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CIT Wrongly Imposed the Non-Market Economy Test in Connection with First Sale Transactions

In Meyer Corporation v. US., the importer sought to establish the dutiable value of its imported cookware using the “first-sale” price from the manufacturer to the distributor.  The Court of International Trade (“CIT”) required Meyer to prove not only that the sales were conducted at arms-length but were also unaffected by China’s status as a non-market economy.  Finding that the importer did not prove the absence of “non-market influences,” the CIT did not allow the importer to rely on the first-sale prices.

The Court of Appeals for the Federal Circuit (“CAFC”) overruled the CIT and held that there is no basis in the value statute for Customs or the court to consider the effects of a nonmarket economy on transaction value.  The Court noted that the statute requires only that the goods are clearly destined for export to the United States and “the relationship between [the] buyer and seller did not influence the price actually paid or payable.”  The Court vacated and remanded the case to the trial court to reconsider Meyer’s qualifications for first-sale duty savings treatment.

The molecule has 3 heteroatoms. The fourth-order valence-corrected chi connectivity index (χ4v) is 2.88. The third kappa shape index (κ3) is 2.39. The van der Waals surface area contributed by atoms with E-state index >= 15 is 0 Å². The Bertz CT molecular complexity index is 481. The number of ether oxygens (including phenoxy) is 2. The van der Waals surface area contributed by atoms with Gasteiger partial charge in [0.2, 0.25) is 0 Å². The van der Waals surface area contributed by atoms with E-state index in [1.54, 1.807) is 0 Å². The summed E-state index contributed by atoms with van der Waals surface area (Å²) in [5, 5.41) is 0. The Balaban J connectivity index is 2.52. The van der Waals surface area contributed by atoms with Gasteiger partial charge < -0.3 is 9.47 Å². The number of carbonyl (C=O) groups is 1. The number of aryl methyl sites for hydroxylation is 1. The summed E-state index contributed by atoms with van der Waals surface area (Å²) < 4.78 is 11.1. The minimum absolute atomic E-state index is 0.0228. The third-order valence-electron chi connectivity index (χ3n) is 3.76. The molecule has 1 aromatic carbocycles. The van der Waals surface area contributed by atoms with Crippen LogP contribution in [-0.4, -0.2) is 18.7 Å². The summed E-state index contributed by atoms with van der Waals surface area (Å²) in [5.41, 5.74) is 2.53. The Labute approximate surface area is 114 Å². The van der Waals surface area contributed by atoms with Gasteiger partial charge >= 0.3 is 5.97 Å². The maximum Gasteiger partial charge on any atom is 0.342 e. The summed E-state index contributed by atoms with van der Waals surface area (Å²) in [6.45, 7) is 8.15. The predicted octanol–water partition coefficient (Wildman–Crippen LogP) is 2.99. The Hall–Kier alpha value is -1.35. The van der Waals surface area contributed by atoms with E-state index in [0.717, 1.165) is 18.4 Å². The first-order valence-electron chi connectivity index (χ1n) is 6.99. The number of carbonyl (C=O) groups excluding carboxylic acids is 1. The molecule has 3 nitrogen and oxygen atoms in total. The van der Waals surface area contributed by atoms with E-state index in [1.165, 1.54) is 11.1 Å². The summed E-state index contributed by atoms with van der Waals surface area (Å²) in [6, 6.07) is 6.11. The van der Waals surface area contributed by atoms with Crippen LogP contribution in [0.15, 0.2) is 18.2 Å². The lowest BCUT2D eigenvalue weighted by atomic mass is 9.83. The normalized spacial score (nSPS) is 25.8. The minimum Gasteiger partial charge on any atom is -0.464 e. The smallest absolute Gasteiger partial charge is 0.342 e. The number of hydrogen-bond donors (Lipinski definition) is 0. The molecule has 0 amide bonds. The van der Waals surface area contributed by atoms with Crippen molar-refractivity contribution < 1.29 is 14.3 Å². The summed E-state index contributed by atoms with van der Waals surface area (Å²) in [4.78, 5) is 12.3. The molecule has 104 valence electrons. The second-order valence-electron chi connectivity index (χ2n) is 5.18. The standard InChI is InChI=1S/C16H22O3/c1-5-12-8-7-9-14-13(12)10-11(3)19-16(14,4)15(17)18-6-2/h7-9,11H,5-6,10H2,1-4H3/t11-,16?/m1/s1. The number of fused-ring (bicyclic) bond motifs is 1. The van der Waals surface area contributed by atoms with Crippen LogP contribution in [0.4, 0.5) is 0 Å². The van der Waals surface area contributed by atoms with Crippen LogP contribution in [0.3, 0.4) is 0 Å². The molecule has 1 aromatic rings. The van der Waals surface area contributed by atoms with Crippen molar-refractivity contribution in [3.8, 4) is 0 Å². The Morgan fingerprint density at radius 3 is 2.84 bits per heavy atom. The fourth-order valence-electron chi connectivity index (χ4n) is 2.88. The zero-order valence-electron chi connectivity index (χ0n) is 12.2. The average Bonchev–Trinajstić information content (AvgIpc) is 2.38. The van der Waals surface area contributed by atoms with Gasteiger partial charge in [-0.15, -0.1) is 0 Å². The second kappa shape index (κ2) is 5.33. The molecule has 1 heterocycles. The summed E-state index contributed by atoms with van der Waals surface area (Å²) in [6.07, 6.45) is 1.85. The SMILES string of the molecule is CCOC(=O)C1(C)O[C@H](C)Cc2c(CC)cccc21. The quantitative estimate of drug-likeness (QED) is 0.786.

The CAFC decision is significant as it resolves an open question regarding the valuation of goods imported from China (and other non-market economies) and the viability of the first sale duty savings program in connection with those purchases.

If you would like additional information about this case or the first sale duty savings rule, please contact our office.


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